The recent liberation of Mosul was the largest urban battle since Stalingrad in World War II. While much has been written on the important role of the U.S. and Iraqi governments in that liberation, we’ve heard much less about the role of the United Nations and its agencies.
In fact, recently, some members of the administration and Congress have questioned the U.N.’s value and whether the organization is anything more than a talk shop.
In Mosul, the U.N.’s robust actions on the ground, the clear alignment to U.S. interests and effective use of taxpayer dollars have answered that question definitively: The U.N. does so much more than talk.
In late August, I traveled with the U.N. Refugee Agency (UNHCR) to Mosul. The message to our delegation was clear and best described by Major General Rupert Jones, deputy commander of the U.S.-led international forces coalition operating in country, who said, the “role of the UN is essential.”
Furthermore, according to Department of State and U.S. Agency for International Development (USAID) officials, the U.S. and U.N. are in “lock-step,” with the U.N. playing an especially critical role along the humanitarian assistance and stabilization fronts.
These U.N. efforts are directly in line with top U.S. priorities. In fact, the legitimacy of the Iraqi government, its ability to maintain civilian order, keep ISIS out and provide aid to those affected by the terror group, hinge on the work of the U.N.
In terms of humanitarian assistance, the response has been massive — both before the liberation and after — with the U.N. and partners providing aid to 1.5 million Moslawis.
Before the battle in Mosul even began, the first key step in ensuring aid and civilian protection was the planned removal of Iraqi citizens. The U.N. helped lead that effort with nearly 1 million civilians evacuated — one of the largest managed civilian evacuations in modern history.
Once the battle in Mosul was underway, the U.N.’s World Health Organization (WHO) responded to a significant challenge. Normally, medical care is provided at a significant distance from the battlefield. However, in Mosul, U.N. personnel recognized the grave need as patients, including children, were dying due to lack of immediate care and long transfer times.
As such, WHO partnered with Iraqi health directorates to establish static/mobile medical clinics and ambulances for patient transfers. Doctors near the front lines performed screening and triage, provided IV fluids and oxygen, and dispensed medications as needed, helping some 20,000 individuals in the process.
In addition, in the war zone of ISIS-occupied Mosul, maternity care had been crippled. To counter this, specialized personnel from the U.N. Population Fund (UNFPA) provided life-saving obstetric emergency services and safe delivery options to thousands via mobile delivery rooms and field hospitals.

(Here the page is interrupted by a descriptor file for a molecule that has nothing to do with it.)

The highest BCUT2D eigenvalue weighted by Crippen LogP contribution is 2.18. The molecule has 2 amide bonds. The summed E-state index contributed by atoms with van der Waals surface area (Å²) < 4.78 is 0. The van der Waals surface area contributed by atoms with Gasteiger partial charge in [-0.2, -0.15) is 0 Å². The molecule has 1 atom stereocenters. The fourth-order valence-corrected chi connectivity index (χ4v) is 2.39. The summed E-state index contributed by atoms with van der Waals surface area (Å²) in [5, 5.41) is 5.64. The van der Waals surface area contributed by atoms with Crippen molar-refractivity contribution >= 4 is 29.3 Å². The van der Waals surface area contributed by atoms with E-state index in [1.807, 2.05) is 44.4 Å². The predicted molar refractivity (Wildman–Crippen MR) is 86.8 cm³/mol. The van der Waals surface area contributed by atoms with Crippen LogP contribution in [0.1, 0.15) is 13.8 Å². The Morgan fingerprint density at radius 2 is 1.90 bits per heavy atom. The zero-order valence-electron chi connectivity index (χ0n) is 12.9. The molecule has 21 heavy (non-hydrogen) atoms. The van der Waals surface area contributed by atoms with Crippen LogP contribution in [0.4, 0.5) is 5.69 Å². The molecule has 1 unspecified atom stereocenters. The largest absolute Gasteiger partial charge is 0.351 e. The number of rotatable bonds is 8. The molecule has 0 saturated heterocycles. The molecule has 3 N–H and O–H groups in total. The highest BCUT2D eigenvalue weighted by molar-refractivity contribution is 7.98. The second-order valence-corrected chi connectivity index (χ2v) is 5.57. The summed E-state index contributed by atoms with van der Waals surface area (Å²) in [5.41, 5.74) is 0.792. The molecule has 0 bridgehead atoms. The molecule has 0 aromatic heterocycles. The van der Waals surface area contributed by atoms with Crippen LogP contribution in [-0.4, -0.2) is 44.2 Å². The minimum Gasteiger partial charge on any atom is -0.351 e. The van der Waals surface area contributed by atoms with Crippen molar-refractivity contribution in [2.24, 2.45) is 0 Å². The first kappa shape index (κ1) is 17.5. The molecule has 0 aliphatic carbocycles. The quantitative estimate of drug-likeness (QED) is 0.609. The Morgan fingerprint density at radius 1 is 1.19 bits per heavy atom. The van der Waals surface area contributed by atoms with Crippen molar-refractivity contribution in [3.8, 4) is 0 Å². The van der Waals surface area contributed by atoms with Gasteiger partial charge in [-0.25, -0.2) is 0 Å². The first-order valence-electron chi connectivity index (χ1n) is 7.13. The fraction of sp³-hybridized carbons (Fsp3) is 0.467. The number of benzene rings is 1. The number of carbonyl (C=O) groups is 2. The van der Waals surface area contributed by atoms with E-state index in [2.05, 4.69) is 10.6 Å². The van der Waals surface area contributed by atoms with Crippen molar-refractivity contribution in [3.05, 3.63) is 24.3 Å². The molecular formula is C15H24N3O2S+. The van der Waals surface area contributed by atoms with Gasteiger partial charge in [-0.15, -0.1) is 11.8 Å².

Of the almost 1 million Iraqis initially displaced, 800,000 still remain outside of their homes. The U.N. Refugee Agency (UNHCR), of which the U.S. is the largest contributor, has been and continues to provide shelter and lifesaving emergency assistance, including blankets, sleeping mats, hygiene kits and cooking sets to those fleeing the horrors of ISIS.
Of course, once a battle ends, the ultimate challenge of stabilizing the area against future unrest begins. The U.N. Development Program (UNDP) plays a key role in these efforts, thanks in large part to strong U.S. funding.
Infrastructure programs, initiated in 2015, have helped rapidly stabilize newly retaken areas from ISIS and given the population a sense of progress. In Mosul alone, more than 300 projects are underway including the rehabilitation of five water treatment plants and 20 primary health centers and schools.
In short, as noted by Major General Jones, “All hail what the U.N. Development Program has done.”
During our visit, U.N. officials stressed that a lack of clarity from the U.S. would be a destabilizing element over the next few years. Moving forward, it is incumbent on the U.S. to be crystal clear in its support of U.N. efforts in Iraq.
In the context of current fiscal year 2018 budget discussions between Congress and the administration, this means maintaining funding for the various U.N. entities operating in country, all of which face significant funding threats and even outright funding withdrawals.
At the end of the day, the U.N. has demonstrated its value in a country of clear U.S. strategic importance. The U.S. should demonstrate its own commitment to working with the U.N. to ensure that the progress made in 2017 serves as strong foundation for continued gains in 2018 and beyond.
Jordie Hannum is the senior director of the Better World Campaign, an organization that works to strengthen the relationship between the United States and the United Nations.
The views expressed by contributors are their own and not the views of The Hill.